OpenMP is an Application Program Interface (API) for parallel programming in C, C++, and Fortran on shared-memory machines. It is maintained by the OpenMP Architecture Review Board (ARB) and supported on a wide array of system architectures and operating systems. It is generally easier to use but less versatile than MPI (though many programmers use a hybrid approach, where shared-memory parallelism is achieved via OpenMP and distributed memory communication is achieved through MPI).
OpenMP programs use "fork-join" parallelism, where the program executes sequentially until directed to create parallel ("slave") threads. When a parallel section of the program is encountered, such as a large do or for loop, the iterations of the loop can be split up and executed in parallel. The parallel section can then be exited, after which sequential execution resumes until the next parallel section is encountered. The user can change the number of parallel threads for each parallel section. Note that this is fundamentally different from MPI, where all processes execute from the beginning of the program to the end.
OpenMP is implemented primarily through compiler directives, which can be easily added to an existing serial C or Fortran program. The directives look like comment statements, and the compiler can be told to ignore or activate them. This means that the conversion of a sequential code to one that takes full advantage of OpenMP can be done in stages, and at every step the user has a working code with improved performance. OpenMP also provides library functions and environment variables that can be used in a program.
OpenMP directives are comments in source code that specify parallelism. In C or C++, these are specified with the #pragma omp sentinel; in Fortran, they are specified with the !$OMP, C$OMP or *$OMP sentinels. There are a variety of directives, which are used for different thread behavior:
Directive behavior can be adjusted through the use of clauses, such as (but not limited to) the following:
OpenMP provides a few simple functions that can be called in a program to guide execution:
|omp_get_num_threads()||Returns the number of threads in team|
|omp_get_thread_num()||Returns the ID (0 to n-1) for the thread calling it|
|omp_get_num_procs()||Returns number of machine CPUs|
|omp_in_parallel()||True if in parallel region and multiple threads are executing|
|omp_set_num_threads(n)||Set number of threads for a parallel region to n|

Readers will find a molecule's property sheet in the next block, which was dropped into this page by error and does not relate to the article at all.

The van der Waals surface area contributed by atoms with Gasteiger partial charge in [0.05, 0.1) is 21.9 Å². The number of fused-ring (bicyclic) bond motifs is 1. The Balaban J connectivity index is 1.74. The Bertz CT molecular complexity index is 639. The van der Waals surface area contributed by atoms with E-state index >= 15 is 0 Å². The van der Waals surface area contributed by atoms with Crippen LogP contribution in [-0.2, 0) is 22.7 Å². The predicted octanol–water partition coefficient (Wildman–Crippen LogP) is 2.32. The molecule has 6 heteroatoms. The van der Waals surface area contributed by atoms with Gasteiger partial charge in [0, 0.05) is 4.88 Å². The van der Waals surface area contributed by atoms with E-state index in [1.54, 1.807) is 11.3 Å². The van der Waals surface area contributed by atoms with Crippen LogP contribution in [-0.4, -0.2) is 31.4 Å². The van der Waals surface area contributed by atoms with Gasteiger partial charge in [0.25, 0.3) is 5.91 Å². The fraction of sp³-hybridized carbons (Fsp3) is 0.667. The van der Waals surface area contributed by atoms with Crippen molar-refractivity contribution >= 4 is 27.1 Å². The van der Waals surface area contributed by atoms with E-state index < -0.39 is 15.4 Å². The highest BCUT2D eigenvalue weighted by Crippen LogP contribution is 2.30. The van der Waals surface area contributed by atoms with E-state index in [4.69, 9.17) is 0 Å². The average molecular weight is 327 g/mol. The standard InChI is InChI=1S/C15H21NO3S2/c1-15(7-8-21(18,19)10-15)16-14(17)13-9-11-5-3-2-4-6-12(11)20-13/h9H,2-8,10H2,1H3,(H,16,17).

Shared memory can be difficult to manage when multiple threads need to edit the same shared variable. For example, assume that a program uses two threads (labeled T1 and T2) and each is supposed to increment (add 1 to) the variable x. Then each thread needs to read the current value of x, calculate its new value, and write that value to x. However, the order in which these steps occur - which cannot be controlled by the program - affects the resulting value of x:
1. T1 reads x=0
2. T1 calculates x=0+1=1
3. T1 writes x=1
4. T2 reads x=1
5. T2 calculates x=1+1=2
6. T2 writes x=2
1. T1 reads x=0
2. T2 reads x=0
3. T1 calculates x=0+1=1
4. T2 calculates x=0+1=1
5. T1 writes x=1
6. T2 writes x=1
This is an example of a "race condition" - where two threads are "racing" to complete and task and the order in which they finish affects the result of the program. OpenMP has some mechanisms to avoid these situations, as described below. Note, however, that these mechanisms have the effect of serializing portions of the program, eliminating the performance benefit of multithreading, so their use should be minimized when possible.
To compile an OpenMP program, you need to add flags to your compiler command:
The OpenMP Architecture Review Board (ARB) provides instructions for a wide array of other compilers.
To compile these examples, see the Compiling section, above. Note that you will have to load the compiler module in order for the compiler command to work; for instructions, see the Software and Compilers section, or the Examples section, of the documentation for the system that you want to compile on.